On 20 January 2017, we held the second workshop in the ‘Ethics, Affect and Responsibility: Global Citizenship and the Act of Reading’ series, held at the University of Bristol. The day took the broad theme ‘World Literatures and Global Conflict’ and featured a range of speakers and reading groups.
The day opened with a general introduction which sought to delineate some of the aims of the workshop series more broadly, and to reflect on the lessons learned and questions raised at the first workshop. In my remarks, I tried to trace the ways in which my own thinking around empathy, global citizenship and social justice have changed since I first started this project. Given the events of 2016 – especially Brexit and the election of Donald Trump to the presidency of the United States – I have started to feel as though some of the scepticism towards empathy which underlies this series might not need to be reconsidered. Is part of what has been happening across Europe and America, with the regeneration of the far right, perhaps not a consequence of a lack of empathy? What about the lessons that might be learned from failures of empathy, from the realisation of its limitations and boundaries, and the effort towards it nonetheless?
I’ve been particularly interested in Paul Bloom’s recent book, Against Empathy. Writing in the Boston Review on the project, Bloom argues that ‘Most people see the benefits of empathy as akin to the evils of racism: too obvious to require justification. I think this is a mistake. I have argued elsewhere that certain features of empathy make it a poor guide to social policy. Empathy is biased; we are more prone to feel empathy for attractive people and for those who look like us or share our ethnic or national background. And empathy is narrow; it connects us to particular individuals, real or imagined, but is insensitive to numerical differences and statistical data.’ For Bloom, then, empathy can be the driver of new barriers, led by a sort of blindness which comes as a consequence of emotional and affective interference in what should be matters of policy. Yet, an alternative built upon reason and rationality is not always viable or even desireable. And empathy still holds a considerable sway in the way in which we envision the world as a more just place, if one that is not entirely straightforward.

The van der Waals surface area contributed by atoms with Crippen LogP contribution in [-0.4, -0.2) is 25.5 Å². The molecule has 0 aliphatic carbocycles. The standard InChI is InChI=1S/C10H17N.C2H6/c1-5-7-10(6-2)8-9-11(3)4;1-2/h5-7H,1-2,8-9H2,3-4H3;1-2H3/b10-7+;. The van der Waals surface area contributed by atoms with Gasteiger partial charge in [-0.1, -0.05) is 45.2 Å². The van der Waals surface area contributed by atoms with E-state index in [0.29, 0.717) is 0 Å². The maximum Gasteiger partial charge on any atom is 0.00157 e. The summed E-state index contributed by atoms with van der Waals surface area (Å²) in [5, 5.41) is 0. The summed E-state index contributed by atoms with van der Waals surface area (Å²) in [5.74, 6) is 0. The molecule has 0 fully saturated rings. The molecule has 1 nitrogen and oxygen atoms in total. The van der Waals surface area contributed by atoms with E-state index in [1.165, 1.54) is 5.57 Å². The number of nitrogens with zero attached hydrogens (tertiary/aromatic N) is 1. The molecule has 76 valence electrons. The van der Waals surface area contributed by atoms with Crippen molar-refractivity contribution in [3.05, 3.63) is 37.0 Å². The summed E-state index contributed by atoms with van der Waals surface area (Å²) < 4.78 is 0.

Next up was a roundtable session on Teaching World Literature and Global Conflict. Zoe Norridge (KCL) spoke about her experiences of teaching material around Rwanda and the Holocaust, offering practical suggestions for bringing potentially-sensitive material into the classroom and engaging students in the practice of empathic engagement with conflicts which are often conceived of as alien or remote. Zoe’s talk was also useful for problematising the very idea of world literature – what world? And whose? And conceived under what set of parameters? Zoe was followed by Florian Stadtler (Exeter), who discussed the ways in which he and his colleagues have been addressing global conflict through a focus on the environment and anthropocene. Florian helpfully detailed the ways in which they have organised their teaching, particularly in the face of a significant demographic gap between the student body which they teach and the material which they use. Brendan Nicholls (Leeds) then spoke about his experience of teaching poetry from the global South, leading us through a practical example of the ways in which we might leverage our particular ability to focus on aesthetics – and the disruptive potential therein – as a way of complicating the easy idea of empathy and forcing other kinds of recognition. Finally, Anna Bernard (KCL) spoke about her role as an educator, researcher and activist who engages with Palestine and larger notions of solidarity, and the inextricable inter-connectivity of those roles.
After the panel, we spend the afternoon in a series of reading group sessions led by each speaker. I was not able to sit in on any of these in their entirety, but popping my head in and out, I was impressed with the level of engagement in each room, and the variety of view points which were raised. We finished the day with a reading and discussion by Kenyan writer Billy Kahora and British-Palestinian author Selma Dabbagh, who shared with us a variety of yet-to-be published material and generously reflected on their own perspectives, as writers whose work engages variously with conflict zones, of the relationship between literature, empathy and social justice.